“We just recently put beluga in the water,” he says. “That’s been a very interesting process for us because Beluga are predators. We brought in about a half a million fertilized roe. We hatched these fish and they started eating each other. It’s something that we’re really looking hard at trying to get them going. We think the survivors are going to do well. Hopefully, years down the road we will be producing Beluga caviar.”
Most sturgeon species are endangered, Gaspard says.
“Through farming techniques such as Black River, and there’s a number of other ones around the world, we’re keeping these species alive,” he says. “And hopefully the natural world will come back and they can be reintroduced.”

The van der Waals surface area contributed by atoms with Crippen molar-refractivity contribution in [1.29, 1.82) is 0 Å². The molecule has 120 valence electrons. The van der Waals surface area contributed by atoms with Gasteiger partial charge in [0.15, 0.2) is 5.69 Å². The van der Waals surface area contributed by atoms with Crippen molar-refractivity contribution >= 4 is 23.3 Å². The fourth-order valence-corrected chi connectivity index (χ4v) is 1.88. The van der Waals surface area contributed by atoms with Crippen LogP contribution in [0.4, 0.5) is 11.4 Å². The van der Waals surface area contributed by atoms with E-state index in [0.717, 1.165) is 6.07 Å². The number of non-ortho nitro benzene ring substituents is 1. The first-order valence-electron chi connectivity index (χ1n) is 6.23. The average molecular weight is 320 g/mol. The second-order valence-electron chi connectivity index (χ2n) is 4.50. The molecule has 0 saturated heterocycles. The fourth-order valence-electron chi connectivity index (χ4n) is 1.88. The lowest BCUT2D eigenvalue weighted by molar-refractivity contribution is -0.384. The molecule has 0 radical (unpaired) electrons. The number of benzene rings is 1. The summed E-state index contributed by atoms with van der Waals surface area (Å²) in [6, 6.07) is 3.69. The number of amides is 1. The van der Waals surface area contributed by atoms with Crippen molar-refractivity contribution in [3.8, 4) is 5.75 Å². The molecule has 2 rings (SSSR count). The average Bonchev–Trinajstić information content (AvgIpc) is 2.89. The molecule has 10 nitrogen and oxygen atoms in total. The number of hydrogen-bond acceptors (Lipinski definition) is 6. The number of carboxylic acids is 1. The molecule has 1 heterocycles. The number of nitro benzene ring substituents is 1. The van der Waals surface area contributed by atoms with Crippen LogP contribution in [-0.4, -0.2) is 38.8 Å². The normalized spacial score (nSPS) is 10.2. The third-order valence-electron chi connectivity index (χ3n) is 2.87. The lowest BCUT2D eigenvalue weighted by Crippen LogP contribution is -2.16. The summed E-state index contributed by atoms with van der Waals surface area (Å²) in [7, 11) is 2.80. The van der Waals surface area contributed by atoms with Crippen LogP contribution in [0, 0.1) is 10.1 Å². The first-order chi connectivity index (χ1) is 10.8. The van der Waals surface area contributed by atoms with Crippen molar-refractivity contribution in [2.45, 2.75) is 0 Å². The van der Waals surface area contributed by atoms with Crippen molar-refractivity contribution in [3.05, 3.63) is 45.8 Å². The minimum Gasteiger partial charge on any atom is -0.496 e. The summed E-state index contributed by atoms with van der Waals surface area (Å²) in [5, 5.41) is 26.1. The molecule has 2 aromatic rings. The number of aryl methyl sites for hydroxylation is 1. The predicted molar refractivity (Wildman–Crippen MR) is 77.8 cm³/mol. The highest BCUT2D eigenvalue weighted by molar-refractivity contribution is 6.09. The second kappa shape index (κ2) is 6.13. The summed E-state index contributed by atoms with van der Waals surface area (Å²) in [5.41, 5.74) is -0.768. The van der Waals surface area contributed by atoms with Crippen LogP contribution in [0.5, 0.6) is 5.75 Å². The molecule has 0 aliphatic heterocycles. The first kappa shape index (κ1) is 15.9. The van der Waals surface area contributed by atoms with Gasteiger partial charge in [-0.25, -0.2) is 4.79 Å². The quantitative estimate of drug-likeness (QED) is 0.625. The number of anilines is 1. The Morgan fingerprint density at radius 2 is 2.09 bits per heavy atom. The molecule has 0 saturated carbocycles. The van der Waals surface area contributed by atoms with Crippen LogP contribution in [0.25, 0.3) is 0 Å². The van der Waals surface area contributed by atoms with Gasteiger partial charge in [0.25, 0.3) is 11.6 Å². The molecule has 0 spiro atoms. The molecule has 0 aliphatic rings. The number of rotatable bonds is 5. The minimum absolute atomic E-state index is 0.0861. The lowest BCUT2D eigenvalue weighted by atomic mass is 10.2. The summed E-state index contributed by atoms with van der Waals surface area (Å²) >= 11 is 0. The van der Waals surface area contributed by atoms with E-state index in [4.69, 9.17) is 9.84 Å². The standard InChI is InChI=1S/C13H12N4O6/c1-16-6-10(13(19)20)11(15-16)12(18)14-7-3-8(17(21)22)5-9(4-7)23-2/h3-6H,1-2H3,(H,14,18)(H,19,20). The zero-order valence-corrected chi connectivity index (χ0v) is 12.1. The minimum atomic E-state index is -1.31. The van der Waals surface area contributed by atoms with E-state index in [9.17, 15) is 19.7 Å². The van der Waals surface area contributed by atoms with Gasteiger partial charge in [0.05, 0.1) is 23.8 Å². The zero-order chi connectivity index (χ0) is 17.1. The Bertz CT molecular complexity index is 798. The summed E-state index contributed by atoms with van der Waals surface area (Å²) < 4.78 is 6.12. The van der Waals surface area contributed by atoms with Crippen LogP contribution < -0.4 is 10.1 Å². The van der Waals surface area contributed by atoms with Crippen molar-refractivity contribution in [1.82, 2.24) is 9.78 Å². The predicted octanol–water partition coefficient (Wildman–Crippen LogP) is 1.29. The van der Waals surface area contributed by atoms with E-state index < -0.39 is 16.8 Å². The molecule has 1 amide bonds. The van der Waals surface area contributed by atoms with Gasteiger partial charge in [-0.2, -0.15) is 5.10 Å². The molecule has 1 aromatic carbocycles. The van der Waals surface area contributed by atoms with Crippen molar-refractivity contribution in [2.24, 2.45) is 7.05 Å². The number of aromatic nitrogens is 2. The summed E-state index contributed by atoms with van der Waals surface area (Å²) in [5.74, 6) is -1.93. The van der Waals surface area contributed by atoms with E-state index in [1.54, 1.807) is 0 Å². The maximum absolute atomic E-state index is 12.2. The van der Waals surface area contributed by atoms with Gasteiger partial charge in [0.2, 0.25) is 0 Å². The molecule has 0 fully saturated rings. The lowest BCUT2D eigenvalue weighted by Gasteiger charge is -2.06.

“What does an environmentally conscious importer of caviar do to get their exceptional, delicious product to their customers without using EPS foam coolers? They call Salazar Packaging and together they design a Globe Guard® cooler box that will ship safely and economically and is 100% reusable, recyclable and/or biodegradable if it ends up in a land fill. The nice people at www.BlackRiverCaviar.com wanted a box that is consistent with their approach to the market and environment, and they found it.
Promoting the Black River Caviar Brand
The client discovered making the change to custom printed, custom size cooler boxes was easier and less expensive than anticipated. The onetime cost of their one-color print plate and the add-on for a one-color print for their four different box sizes was minimal when compared to the cost of specialty labels and the labor to apply them. Every box going out the door has the same consistent quality message about their brand and their process.”